Post Created by: Anish Raj, MD

Case: A 15-year-old female, with a history of PTSD, presents to the ED for medical clearance after being AWOL (absent from care) from her group home for the past 3 weeks. What are critical components you should consider prior to making any disposition plans for this patient?

I.) Background (Smith, 2014)

  • Commercial Sexual Exploitation of Children (CSEC): the sexual abuse of a minor (< 18 years old) with remuneration in money, goods, or services—or the promise of money, goods, or services—to the child or a third-party for the sexual use of that child.
  • Note: CSEC is an umbrella term that encompasses child sex trafficking, escorting, survival sex, child pornography, stripping, etc.
  • Domestic Minor Sex Trafficking (DMST): the inducement of a commercial sex act of anyone under the age of eighteen by a controlling party (i.e. trafficker/exploiter/pimp) that takes place within U.S. borders and involves a child who is a U.S. citizen.
  • Note: Per the Trafficking Victims Protection Act (TVPA), in cases of child sex trafficking, the inducement of a commercial sex act of a minor (< 18 years old) is enough to meet criteria for trafficking. Force, fraud, or coercion do NOT have to be demonstrated.

 

II.) Epidemiology (IOM, 2013)

  • No consensus on estimates of incidence and prevalence
  • Most widely cited national estimate: 244,000-325,000 children are at risk for CSEC
  • Average age of initial involvement: 15 years old (Gibbs et al., 2015)
  • Rhode Island preliminary data: ~70 suspected cases over the past 3 years

 

III.) Risk Factors

  • *History of sexual abuse*: up to 70-90% of CSEC victims (Bagley & Young, 1987)
  • History of running away and/or truancy: 70% of street youth estimated to be involved in CSEC at some point (Estes & Weiner, 2001)
  • Child welfare (e.g. DCYF) involvement: 50-80% of CSEC victims (Walker, 2013)
  • Juvenile justice system (e.g. RITS) involvement
  • Adult (> 18 years old) “boyfriend”/“girlfriend”
  • Multiple sexual partners at present
  • Positive STI testing
  • Substance use

 

IV.) Physical Exam

tattoo

  • Observation: are clothing and accessories congruent with age/time/season?
  • Tattoos: name branding? explicit? gang insignia?
  • Note: In Rhode Island, individuals must be > 18 years old to receive a tattoo or piercing in a licensed parlor.
  • Signs of physical abuse (including but not limited to head trauma, oral trauma, genital trauma, and cutaneous injuries)

 

V.) Screening Examples (no brief, validated screening tool currently exists)

  • Have you or any of your friends ever exchanged sex for money, a place to stay, food, or drugs?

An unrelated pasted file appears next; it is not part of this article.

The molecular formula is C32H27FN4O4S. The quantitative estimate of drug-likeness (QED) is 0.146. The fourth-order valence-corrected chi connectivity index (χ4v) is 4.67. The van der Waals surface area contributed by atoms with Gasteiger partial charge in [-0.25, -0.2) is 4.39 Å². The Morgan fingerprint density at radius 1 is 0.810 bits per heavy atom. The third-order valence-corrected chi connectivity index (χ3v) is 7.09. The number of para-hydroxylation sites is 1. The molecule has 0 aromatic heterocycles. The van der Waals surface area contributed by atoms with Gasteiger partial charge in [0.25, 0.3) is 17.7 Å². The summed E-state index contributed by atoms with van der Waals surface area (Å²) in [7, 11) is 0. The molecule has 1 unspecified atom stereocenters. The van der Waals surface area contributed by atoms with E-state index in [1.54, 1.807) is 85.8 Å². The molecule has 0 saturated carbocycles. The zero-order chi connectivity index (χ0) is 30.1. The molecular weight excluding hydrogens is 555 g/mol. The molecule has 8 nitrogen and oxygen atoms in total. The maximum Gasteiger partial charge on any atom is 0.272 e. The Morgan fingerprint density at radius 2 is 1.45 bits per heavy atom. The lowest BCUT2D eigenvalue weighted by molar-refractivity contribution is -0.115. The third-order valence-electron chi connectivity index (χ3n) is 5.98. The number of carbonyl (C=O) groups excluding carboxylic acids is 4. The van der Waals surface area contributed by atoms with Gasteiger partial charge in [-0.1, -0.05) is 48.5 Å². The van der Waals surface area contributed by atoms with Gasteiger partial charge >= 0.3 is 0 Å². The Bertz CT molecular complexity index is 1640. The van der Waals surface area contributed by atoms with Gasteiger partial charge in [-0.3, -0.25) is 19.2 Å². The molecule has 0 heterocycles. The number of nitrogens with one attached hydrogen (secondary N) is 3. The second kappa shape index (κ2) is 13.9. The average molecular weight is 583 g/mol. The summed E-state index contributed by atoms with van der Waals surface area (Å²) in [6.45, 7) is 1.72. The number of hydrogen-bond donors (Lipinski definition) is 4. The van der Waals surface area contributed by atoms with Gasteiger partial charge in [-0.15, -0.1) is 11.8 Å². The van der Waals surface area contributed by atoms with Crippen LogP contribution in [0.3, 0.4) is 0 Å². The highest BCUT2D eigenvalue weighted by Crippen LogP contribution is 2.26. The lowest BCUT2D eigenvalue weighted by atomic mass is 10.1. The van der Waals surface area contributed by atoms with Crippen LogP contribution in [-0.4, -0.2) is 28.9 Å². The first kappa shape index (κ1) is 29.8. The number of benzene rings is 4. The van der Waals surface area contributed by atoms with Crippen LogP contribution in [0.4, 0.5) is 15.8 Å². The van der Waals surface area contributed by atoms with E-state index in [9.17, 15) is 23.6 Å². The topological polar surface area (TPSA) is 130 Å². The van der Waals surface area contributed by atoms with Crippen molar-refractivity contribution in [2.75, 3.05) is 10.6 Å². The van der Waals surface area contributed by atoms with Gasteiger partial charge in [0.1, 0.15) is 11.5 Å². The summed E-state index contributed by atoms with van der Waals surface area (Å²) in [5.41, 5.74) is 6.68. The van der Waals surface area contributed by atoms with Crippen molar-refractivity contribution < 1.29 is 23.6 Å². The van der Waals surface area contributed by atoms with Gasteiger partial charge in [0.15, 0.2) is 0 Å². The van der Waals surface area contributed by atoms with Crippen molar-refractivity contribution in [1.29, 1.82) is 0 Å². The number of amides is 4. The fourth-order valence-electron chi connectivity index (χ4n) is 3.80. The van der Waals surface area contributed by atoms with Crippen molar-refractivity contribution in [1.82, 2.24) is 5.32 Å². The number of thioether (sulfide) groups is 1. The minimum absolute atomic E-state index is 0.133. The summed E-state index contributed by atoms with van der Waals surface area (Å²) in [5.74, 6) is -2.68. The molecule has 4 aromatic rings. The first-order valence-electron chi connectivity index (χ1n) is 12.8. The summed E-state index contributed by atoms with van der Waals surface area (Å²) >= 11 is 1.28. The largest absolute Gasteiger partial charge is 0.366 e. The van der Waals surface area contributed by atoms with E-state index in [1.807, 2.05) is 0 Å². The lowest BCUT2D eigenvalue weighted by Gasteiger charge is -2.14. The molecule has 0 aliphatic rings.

• Has anyone ever asked you to have sex with someone else or made you have sex when you didn’t want to?
  • Has anyone ever taken sexual pictures of you or posted such pictures on the internet? (Greenbaum et al., 2015)

 

VI.) What To Do If You Suspect CSEC

  • Understand that it is very common for patients to NOT disclose
  • Notify Aubin Center (i.e. page on-call physician) of suspected CSEC
  • Determine need for forensic evidence collection if acute assault has taken place
  • Consult Psychiatry for evaluation
  • Confirm with law enforcement that missing persons report was filed if patient had been missing
    • If no report was filed, communicate this information to DCYF due to concern for possible neglect by caregiver
  • File report expressing concern for suspected CSEC to DCYF Hotline
  • Complete PRE without hold and fax to DCYF
  • Order screening labs: urine pregnancy, urine gonorrhea, urine chlamydia, urine trichomonas, urine toxicology screen, RPR, hepatitis C, hepatitis B, and HIV
  • Consider administration of empiric STI antibiotic treatment (e.g. ceftriaxone, azithromycin, and metronidazole)
  • Consider administration of Plan B
  • Consider administration of HIV post-exposure prophylaxis (PEP) on a case-by-case basis in coordination with Aubin Center +/- Infectious Disease team
  • Determine safe disposition plan
    • Ensure patient has an outpatient appointment at Aubin Center if being discharged
  • Consult social work and Aubin Center if patient is admitted

 

Faculty Reviewer: Christine Barron, MD

 

References:

  • Smith, Holly Austin. Walking Prey: How America’s Youth Are Vulnerable to Sex Slavery. New York: St. Martin’s, 2014. Print.
  • Institute of Medicine and National Research Council. Confronting commercial sexual exploitation and sex trafficking of minors in the United States. Washington, DC: The National Academies Press; 2013. Print.
  • Gibbs, D., Walters, J., Lutnick, A., Miller, S., & Kluckman, M. (2015). Evaluation of Services for Domestic Minor Victims of Human Tracking. Manuscript submitted for publication. Retrieved August 12, 2016, from https://www.ncjrs.gov/pdffiles1/nij/grants/248578.pdf.
  • Bagley, C., & Young, L. (1987). Juvenile Prostitution and Child Sexual Abuse: A Controlled Study. Canadian Journal of Community Mental Health, 6(1), 5-26. doi:10.7870/cjcmh-1987-0001.
  • Estes, R., & Weiner, N. (2001). The Commercial Sexual Exploitation of Children in the U.S., Canada and Mexico. Retrieved August 12, 2016 from http://www.gems-girls.org/Estes%20Wiener%202001.pdf.
  • Walker, K. (2013). Ending the Commercial Sexual Exploitation of Children: A Call for Multi-System Collaboration in California (USA, California Child Welfare Council). Retrieved August 12, 2016, from http://www.chhs.ca.gov/Child Welfare/Ending CSEC-ACallforMulti-SystemCollaborationinCA-February2013.pdf.
  • Greenbaum, J., & Crawford-Jakubiak, J. E. (2015). Child Sex Trafficking and Commercial Sexual Exploitation: Health Care Needs of Victims. Pediatrics, 135(3), 566-574. doi:10.1542/peds.2014-4138.